A SAR filed by a bank on a subject for orchestrating a series of structured transactions revealed that those transactions occurred while the subject was on probation for an earlier criminal offense. During proactive reviews of SARs, an analyst recognized the defendant’s name and forwarded the SARs to the agent who investigated the defendant for the original mortgage fraud. Investigators discovered that the subject, originally charged with mortgage fraud, was again disguising transactions to facilitate yet another mortgage fraud. Moreover, investigators found that he structured transactions on the very day he was sentenced for the previous offense.
According to court documents, the defendant, doing business under several names, recruited “investors” to buy and sell real estate using inflated property appraisals and false promises. False and fraudulent financial information was submitted to lenders in order to obtain mortgages at the inflated property values.
One count of the indictment alleges that the defendant laundered the proceeds from the unlawful criminal activity by purchasing items for his own personal use. Additional counts allege that the defendant structured more than $200,000 in separate deposits into his bank accounts by breaking large deposits into smaller ones in an effort to evade Federal cash transaction reporting requirements. In the indictment, prosecutors allege the defendant structured proceeds from fraudulent mortgage loans at several different depository institutions over a period of approximately 30 months. These institutions filed SARs on the defendant’s structuring activities. In addition to filing SARs on the transactions, the reporting institutions also closed his accounts.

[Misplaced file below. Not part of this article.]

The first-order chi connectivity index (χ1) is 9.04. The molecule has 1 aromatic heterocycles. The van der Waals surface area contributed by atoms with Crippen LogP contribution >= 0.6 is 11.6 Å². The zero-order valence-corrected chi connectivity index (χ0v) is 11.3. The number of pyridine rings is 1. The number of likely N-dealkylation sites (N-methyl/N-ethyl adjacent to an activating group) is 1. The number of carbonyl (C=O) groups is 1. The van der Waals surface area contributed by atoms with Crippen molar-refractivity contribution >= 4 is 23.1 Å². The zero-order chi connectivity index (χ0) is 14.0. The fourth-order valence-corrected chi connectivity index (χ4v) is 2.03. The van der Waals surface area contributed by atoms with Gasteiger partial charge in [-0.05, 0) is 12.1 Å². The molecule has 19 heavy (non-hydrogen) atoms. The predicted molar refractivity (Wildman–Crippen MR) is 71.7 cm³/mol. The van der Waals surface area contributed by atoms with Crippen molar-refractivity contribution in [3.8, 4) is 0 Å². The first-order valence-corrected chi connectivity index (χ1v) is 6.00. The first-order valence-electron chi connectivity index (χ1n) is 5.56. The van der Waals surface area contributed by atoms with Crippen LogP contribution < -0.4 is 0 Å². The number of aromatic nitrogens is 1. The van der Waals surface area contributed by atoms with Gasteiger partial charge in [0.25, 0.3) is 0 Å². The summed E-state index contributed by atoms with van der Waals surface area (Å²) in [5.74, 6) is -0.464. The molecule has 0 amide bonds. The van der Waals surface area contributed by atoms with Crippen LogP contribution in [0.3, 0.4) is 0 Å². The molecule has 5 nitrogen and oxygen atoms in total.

Customarily, the defendant would cash a large check, withdraw an amount in currency, and purchase a cashier’s check for the remainder. He would repeat the process daily, until he converted all the funds from the original check into currency without generating a CTR. All told, investigators believe that defendant structured transactions totaling nearly a million dollars.
Several years prior to this indictment, the U.S. attorney charged the defendant with making false statements to the IRS. He subsequently pled guilty and was sentenced to 2 years of probation. As part of his sentence, he agreed not to engage in any criminal acts during that period. The plea to the tax charge resulted from an investigation into mortgage fraud.
From the day of his sentencing, however, the defendant continued structuring funds into bank accounts to facilitate the ongoing mortgage fraud. The defendant went to extraordinary lengths to keep accounts with a negative balance. He told bank employees that he did this so no one could seize his money.